Mingle Elsewhere : Oakland nightclub mogul John Ivey, who manages Mingles Martini & Champagne Lounge — a popular hip-hop joint near Jack London Square — says he may leave the hip-hop game forever when his lease expires in 2009, culminating a decade at Mingles and more than thirty years running dance clubs in Oakland. But it appears developers may push him out first.
On April 28, San Francisco-based architecture firm Ian Birchall & Associates submitted a “pre-application” to demolish several Jack London properties, namely 367-377 2nd Street and 370-380 Embarcadero — the building that contains Mingles. The developers want to erect a nine-story building that would include 5,000 square feet of retail, 95 living units, and 126 parking spaces.
At this point, says city case planner Heather Klein, the project is in its early gestation. Indeed, the architects and developers are still fine-tuning their construction plans; on June 26, several appeared at a Jack London Neighborhood District Association meeting to discuss their design with local residents. It was informal, explains Simon Waddington, who lives in the area’s Tower Lofts, who adds that the developers asked for residents’ input as to the placement of balconies and the kinds of retail they wanted to see. Waddington says the neighbors lobbied hard to convert part of the property — specifically, the parking lot adjacent to Mingles — to green space, although the developers claimed they didn’t have the money to do it.
Granted, not every building is a shoo-in for redevelopment. Klein says the architects were slated to meet with Oakland’s Landmark Preservation Advisory Board on July 10 to reassess the historic merit of 377 2nd St. — it’s technically part of the wholesale produce district. Should the building be deemed historic, the process of officially acquiring and demolishing it would take longer, although it wouldn’t obviate the developers’ proposal.
Ivey, who recently faced a city hearing to revoke his cabaret license and a spate of bad publicity to stymie his business, has other things on his mind. He says he hasn’t yet heard from his landlady about any plans to crush Mingles under the weight of a new nine-story development.
“I’ll believe it when I see it,” says long-time neighborhood resident Gary Knecht, who has seen developers come and go. “The city may give approval for a demolition permit, but then it takes time to get something approved to build. Usually if you have a rent-paying tenant you don’t send them packing until there’s a new building to replace them.” — Rachel Swan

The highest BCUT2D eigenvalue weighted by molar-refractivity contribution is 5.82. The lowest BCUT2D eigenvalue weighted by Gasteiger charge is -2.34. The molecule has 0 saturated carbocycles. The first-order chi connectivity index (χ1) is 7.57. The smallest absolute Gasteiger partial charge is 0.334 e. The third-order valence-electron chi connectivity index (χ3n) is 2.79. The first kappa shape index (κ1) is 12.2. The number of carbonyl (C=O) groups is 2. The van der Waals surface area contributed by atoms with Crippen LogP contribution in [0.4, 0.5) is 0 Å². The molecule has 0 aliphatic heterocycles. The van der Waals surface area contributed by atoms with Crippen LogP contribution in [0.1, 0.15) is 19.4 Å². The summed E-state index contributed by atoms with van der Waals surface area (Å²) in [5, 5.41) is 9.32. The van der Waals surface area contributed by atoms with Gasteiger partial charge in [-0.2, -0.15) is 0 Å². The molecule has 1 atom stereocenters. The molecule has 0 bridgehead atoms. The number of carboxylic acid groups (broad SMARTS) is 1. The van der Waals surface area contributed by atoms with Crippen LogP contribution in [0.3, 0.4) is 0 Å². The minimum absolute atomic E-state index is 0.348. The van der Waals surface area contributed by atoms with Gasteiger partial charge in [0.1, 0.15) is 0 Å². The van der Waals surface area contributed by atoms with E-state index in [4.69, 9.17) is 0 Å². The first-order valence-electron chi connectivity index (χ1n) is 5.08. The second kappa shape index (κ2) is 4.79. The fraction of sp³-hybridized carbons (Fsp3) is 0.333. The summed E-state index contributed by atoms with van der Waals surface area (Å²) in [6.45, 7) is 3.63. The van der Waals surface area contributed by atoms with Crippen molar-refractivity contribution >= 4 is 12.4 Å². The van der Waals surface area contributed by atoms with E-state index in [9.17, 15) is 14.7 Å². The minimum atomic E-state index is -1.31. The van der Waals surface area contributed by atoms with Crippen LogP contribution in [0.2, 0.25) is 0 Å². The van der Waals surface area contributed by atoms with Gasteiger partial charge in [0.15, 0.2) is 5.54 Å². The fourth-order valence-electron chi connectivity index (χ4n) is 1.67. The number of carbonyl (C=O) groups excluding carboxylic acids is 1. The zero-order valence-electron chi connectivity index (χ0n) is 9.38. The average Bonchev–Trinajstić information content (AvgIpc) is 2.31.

Temescal gets its market : Like many Oakland dwellers, residents of the Temescal district have clamored for years for a neighborhood source of fresh and organic produce. The increasingly trendy ‘hood will soon have its wish in the form of a year-round weekly farmers’ market set to launch on Sunday, July 16. “All of the community has been lacking a fresh produce place to go pick up staples and such,” says Darlene Rios Drapkin, executive director of the Temescal Telegraph Business Improvement District. The market, to be held in the parking lot of the Claremont Avenue DMV, is hosted by the Fremont-based Urban Village Farmers’ Market Association, which runs markets in Old Oakland, Montclair, Castro Valley, and several South Bay locations. It will accommodate more than fifty food and produce vendors, with a focus on organics, plus arts and crafts.
The DMV market idea came up more than a year ago, but the bureaucratic haggling took longer than expected because of the state-owned location, says Ron Pardini, executive director of Urban Village. After powwows with the state, regional DMVs, the California Highway Patrol, state Senator Don Perata’s office, and Jane Brunner, the district’s councilwoman, “we eventually convinced them it was a good community event for them to host on their parking lot,” Pardini says.
Attracting a grocery outlet has been a longtime goal for Temescallions, Rios Drapkin said. About eight years ago, a local property owner started a fledgling farmers’ market on 49th Street east of Telegraph Avenue, but that effort soon disintegrated. Rios Drapkin thinks high demand coupled with official support will help this new market thrive. Meanwhile, she says, the business improvement district is still trying to attract a mom-and-pop grocer, but so far it hasn’t had any luck. — Kathleen Richards